Mr. Walsh argues there are two reasons to support the denial of the summary judgment for the defendant.  First, the Indiana court have held that when a jury can reasonably infer could infer from the evidence and circumstances of the case more than one conclusion more than one reasonable inference then summary judgment is inappropriate. Second, in this case the jury could reasonably infer that Mr. Daniels had actual knowledge of the visible intoxication of Mr. Hard when he last served Mr. Hard alcohol.  

Mr. Walsh continues to contend that the events that transpired that evening were in direct result of a foreseeable consequence of a visibly intoxicated patron. In direct the basis of Mr. Walsh’s argument is to presume that Mr. Daniels was aware of the intoxication of Mr. Hard. In the Dram Shop Act the following are presented as four factors support this argument. What and how much alcohol was served; the time it was served in; the condition of the patron before leaving, and the condition of the patron just after leaving.  

Since it has been pre-determined by records that Mr. Hard consumed at least eleven drinks, six of which were consumed in less than thirty minutes, Mr. Daniels would have reasonably noted these acts by Mr. Hard and inferred the Mr. Hard was in fact intoxicated and to cease in serving Mr. Hard any further alcoholic beverages.  

In addition with the evidence of a blood-alcohol level of 0.20 indicates that he was served more than enough alcohol to make him two and half time more intoxicated than the legal limit.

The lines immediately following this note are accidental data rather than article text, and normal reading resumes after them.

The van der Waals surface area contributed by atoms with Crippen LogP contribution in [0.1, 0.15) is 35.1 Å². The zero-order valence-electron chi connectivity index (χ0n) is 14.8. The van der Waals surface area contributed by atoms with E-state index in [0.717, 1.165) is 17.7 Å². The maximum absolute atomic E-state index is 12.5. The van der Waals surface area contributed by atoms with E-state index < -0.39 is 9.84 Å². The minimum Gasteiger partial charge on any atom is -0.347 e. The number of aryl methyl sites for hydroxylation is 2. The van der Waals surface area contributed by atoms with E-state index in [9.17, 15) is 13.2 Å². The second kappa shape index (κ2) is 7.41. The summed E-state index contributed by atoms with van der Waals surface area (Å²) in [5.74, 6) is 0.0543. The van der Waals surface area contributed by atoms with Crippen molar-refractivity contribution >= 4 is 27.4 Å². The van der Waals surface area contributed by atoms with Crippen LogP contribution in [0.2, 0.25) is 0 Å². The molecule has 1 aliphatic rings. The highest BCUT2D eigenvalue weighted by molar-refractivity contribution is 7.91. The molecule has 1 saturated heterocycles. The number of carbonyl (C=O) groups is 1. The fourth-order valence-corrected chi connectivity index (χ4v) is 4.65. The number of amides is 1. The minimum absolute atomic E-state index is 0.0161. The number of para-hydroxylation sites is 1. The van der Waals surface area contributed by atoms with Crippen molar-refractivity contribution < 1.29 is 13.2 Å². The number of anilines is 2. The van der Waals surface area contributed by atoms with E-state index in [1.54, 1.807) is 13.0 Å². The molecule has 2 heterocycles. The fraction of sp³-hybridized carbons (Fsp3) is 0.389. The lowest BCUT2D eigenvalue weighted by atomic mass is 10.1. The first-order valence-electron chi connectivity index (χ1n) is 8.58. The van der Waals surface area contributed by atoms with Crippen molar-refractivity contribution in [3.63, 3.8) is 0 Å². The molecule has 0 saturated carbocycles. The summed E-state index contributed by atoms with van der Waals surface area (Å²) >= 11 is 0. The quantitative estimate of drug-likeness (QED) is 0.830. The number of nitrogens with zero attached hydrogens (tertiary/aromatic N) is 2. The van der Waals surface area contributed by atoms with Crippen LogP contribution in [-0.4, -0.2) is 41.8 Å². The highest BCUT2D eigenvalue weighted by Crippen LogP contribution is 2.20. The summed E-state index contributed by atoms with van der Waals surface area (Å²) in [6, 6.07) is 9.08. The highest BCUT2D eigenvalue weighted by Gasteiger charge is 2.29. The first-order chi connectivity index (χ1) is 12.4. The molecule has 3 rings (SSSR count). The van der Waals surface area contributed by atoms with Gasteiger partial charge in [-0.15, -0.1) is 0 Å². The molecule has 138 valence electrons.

Moreover, as Ms. Babbitt contends, there are three reasons why the courts should not grant summary judgment on the issues of proximate cause. First, a jury can make reasonable inferences on behalf of the plaintiff, which as a matter of law this precludes, summary judgment. In addition, the death of Mr. White and Mrs. White’s injuries was a foreseeable consequence of a visibly intoxicated patron. Lastly, a criminal act can be an intervene act that does not break the chain of causation because the act is reasonably foreseeable.  

As further concluded by Ms. Babbitt, the proximate cause of an injury is an act that sets in motion a chain of events that eventually results in the injury and that the injury was reasonably foreseeable result of the original act.  

Even though Mr. Hard continued to pursue the White’s in his car and intended to assault Mr. White inside the bar, it does not infer the intent to murder.  It is foreseeable that for Mr. Hart, someone whom has a history of driving while intoxicated would eventually cause a car accident. The untimely death of Mr. White and the injuries sustained by Mrs. White are the direct cause of Mr. Hard’s drunk driving. Therefore, summary judgment should be denied.  

The arguments presented by both the plaintiff and defendants were very clear and concise.  However, my decision would be to grant summary judgment.  The defendants presented strong facts that Mr. Hand, although a person whom drinks excessively which lead to an extraordinary high of the blood-alcohol level, his proximate cause was his continued anger at the engagement followed by marriage of the woman he still loved and cared for deeply to another man.  

Since proximate cause is an act that sets in motion a chain of events that eventually results in the injury, and that the injury was reasonably foreseeable result of the original act.  The direct cause of the wreck was the criminal act of wanting to harm Mr. White.  His anger and intent to harm Mr. White was the contributing proximate cause of Mr. White’s death, his intoxication may have been a contributing factor, but not the proximate cause.